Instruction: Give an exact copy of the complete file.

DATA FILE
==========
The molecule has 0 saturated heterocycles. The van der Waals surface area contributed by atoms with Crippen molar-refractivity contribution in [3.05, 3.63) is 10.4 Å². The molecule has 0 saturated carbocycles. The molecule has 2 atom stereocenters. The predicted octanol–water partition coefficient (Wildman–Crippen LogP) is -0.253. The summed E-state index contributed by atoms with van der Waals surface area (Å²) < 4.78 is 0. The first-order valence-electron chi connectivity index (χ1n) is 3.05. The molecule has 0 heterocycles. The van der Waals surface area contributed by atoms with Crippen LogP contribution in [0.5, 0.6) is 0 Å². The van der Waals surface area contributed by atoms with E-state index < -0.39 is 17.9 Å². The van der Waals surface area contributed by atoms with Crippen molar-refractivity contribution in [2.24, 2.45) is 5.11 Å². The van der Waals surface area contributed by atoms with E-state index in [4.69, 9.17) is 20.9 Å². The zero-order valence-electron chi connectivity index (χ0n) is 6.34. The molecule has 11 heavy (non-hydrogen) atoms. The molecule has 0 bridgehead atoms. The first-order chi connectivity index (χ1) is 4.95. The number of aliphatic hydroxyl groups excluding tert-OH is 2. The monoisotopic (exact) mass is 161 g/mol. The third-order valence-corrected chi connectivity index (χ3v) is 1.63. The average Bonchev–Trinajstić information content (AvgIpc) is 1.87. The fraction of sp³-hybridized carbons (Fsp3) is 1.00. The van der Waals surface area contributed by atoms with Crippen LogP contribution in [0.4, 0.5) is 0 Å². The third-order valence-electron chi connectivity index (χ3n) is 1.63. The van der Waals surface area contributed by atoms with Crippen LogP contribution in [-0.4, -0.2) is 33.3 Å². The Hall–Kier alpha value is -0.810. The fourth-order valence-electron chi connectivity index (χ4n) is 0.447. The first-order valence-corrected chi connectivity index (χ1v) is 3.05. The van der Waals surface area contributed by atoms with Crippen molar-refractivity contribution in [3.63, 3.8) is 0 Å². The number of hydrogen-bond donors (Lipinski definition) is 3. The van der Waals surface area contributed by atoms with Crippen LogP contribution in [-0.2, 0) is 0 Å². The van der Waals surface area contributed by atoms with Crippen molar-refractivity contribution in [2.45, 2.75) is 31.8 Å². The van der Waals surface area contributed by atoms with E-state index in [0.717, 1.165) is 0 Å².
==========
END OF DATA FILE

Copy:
The molecule has 0 saturated heterocycles. The van der Waals surface area contributed by atoms with Crippen molar-refractivity contribution in [3.05, 3.63) is 10.4 Å². The molecule has 0 saturated carbocycles. The molecule has 2 atom stereocenters. The predicted octanol–water partition coefficient (Wildman–Crippen LogP) is -0.253. The summed E-state index contributed by atoms with van der Waals surface area (Å²) < 4.78 is 0. The first-order valence-electron chi connectivity index (χ1n) is 3.05. The molecule has 0 heterocycles. The van der Waals surface area contributed by atoms with Crippen LogP contribution in [0.5, 0.6) is 0 Å². The van der Waals surface area contributed by atoms with E-state index < -0.39 is 17.9 Å². The van der Waals surface area contributed by atoms with Crippen molar-refractivity contribution in [2.24, 2.45) is 5.11 Å². The van der Waals surface area contributed by atoms with E-state index in [4.69, 9.17) is 20.9 Å². The zero-order valence-electron chi connectivity index (χ0n) is 6.34. The molecule has 11 heavy (non-hydrogen) atoms. The molecule has 0 bridgehead atoms. The first-order chi connectivity index (χ1) is 4.95. The number of aliphatic hydroxyl groups excluding tert-OH is 2. The monoisotopic (exact) mass is 161 g/mol. The third-order valence-corrected chi connectivity index (χ3v) is 1.63. The average Bonchev–Trinajstić information content (AvgIpc) is 1.87. The fraction of sp³-hybridized carbons (Fsp3) is 1.00. The van der Waals surface area contributed by atoms with Crippen LogP contribution in [0.4, 0.5) is 0 Å². The third-order valence-electron chi connectivity index (χ3n) is 1.63. The van der Waals surface area contributed by atoms with Crippen LogP contribution in [-0.4, -0.2) is 33.3 Å². The Hall–Kier alpha value is -0.810. The fourth-order valence-electron chi connectivity index (χ4n) is 0.447. The first-order valence-corrected chi connectivity index (χ1v) is 3.05. The van der Waals surface area contributed by atoms with Crippen molar-refractivity contribution in [3.63, 3.8) is 0 Å². The number of hydrogen-bond donors (Lipinski definition) is 3. The van der Waals surface area contributed by atoms with Crippen LogP contribution in [-0.2, 0) is 0 Å². The van der Waals surface area contributed by atoms with Crippen molar-refractivity contribution in [2.45, 2.75) is 31.8 Å². The van der Waals surface area contributed by atoms with E-state index in [0.717, 1.165) is 0 Å².